4.8. Preservation of bacterial cultures

Cryopreservation is a standard practice for the long-term storage of bacterial cultures.  Although a wide range of preservation methods are available, the protocol described here is sufficient for general strain archival purposes.

  1. Streak out the strain on a plate and incubate for 1 day or until it is dense enough to harvest.  Liquid media may also be used, if the strain is able to grow in it.
  2. Prepare the cryoprotectant:  Sterilize a 30% (v/v) glycerol solution by autoclaving at 121°C for 15-20 min.
  3. Harvest the culture and resuspend in 500 µl of suitable liquid media (ex. for Snodgrassella, use trypticase soy broth).
  4. Add the resuspended culture (500 µl) and 30% glycerol (500 µl) to a 2 ml microfuge tube and mix thoroughly. Cryotubes designed for storage at low temperatures, such as Nunc Cryotubes (Sigma-Aldrich; St. Louis, MO, USA), are recommended.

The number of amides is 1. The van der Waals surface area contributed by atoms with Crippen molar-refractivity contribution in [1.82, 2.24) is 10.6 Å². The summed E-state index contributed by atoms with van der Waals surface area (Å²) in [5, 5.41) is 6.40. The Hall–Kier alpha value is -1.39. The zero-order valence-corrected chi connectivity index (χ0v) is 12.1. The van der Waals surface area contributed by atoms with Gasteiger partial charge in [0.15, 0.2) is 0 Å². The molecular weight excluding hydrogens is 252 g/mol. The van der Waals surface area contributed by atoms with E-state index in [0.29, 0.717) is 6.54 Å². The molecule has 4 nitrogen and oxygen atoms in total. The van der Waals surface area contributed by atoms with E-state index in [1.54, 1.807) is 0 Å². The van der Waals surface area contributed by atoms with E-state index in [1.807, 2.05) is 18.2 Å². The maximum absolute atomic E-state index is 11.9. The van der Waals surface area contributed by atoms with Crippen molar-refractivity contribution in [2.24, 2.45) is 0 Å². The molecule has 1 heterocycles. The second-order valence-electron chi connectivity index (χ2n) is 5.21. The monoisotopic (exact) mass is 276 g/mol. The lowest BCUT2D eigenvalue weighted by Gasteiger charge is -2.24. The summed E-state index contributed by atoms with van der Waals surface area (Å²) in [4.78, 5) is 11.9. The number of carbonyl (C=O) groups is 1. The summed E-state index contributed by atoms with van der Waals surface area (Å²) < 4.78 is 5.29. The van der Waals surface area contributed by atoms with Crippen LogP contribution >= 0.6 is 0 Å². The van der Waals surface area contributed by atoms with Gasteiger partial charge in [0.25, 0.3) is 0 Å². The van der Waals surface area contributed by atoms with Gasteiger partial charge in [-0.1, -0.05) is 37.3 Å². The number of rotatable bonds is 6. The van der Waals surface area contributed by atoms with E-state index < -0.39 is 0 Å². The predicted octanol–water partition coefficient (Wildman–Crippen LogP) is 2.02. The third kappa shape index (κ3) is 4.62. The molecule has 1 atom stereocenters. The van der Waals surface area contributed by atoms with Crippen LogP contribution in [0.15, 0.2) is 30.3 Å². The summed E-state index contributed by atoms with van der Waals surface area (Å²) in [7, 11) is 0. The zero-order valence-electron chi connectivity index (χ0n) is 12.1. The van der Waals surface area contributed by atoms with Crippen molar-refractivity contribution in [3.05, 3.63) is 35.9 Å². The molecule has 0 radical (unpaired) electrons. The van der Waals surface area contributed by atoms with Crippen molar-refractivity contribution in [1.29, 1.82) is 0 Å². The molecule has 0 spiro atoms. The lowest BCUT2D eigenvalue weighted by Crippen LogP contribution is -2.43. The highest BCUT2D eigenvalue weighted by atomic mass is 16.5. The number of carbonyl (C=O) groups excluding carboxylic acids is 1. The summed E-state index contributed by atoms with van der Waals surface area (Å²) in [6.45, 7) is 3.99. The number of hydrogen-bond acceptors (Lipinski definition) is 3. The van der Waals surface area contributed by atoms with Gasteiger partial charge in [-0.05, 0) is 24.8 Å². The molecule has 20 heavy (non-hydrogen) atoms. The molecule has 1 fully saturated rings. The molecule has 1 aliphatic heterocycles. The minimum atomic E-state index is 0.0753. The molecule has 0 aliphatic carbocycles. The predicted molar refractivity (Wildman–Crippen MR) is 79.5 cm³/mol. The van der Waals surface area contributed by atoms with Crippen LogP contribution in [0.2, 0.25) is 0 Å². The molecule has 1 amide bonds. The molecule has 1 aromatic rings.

5. Store frozen at -80°C.
  6. To reactivate frozen bacteria, remove tube from freezer.  Do not thaw; keep tube on ice or dry ice, or work quickly.  Scrape a small amount of frozen culture out of the tube using a sterile tool (an inoculation loop or toothpick works well), and streak out on a fresh agar plate.  Return tube to -80°C, and incubate the plate in the optimal conditions for your strain.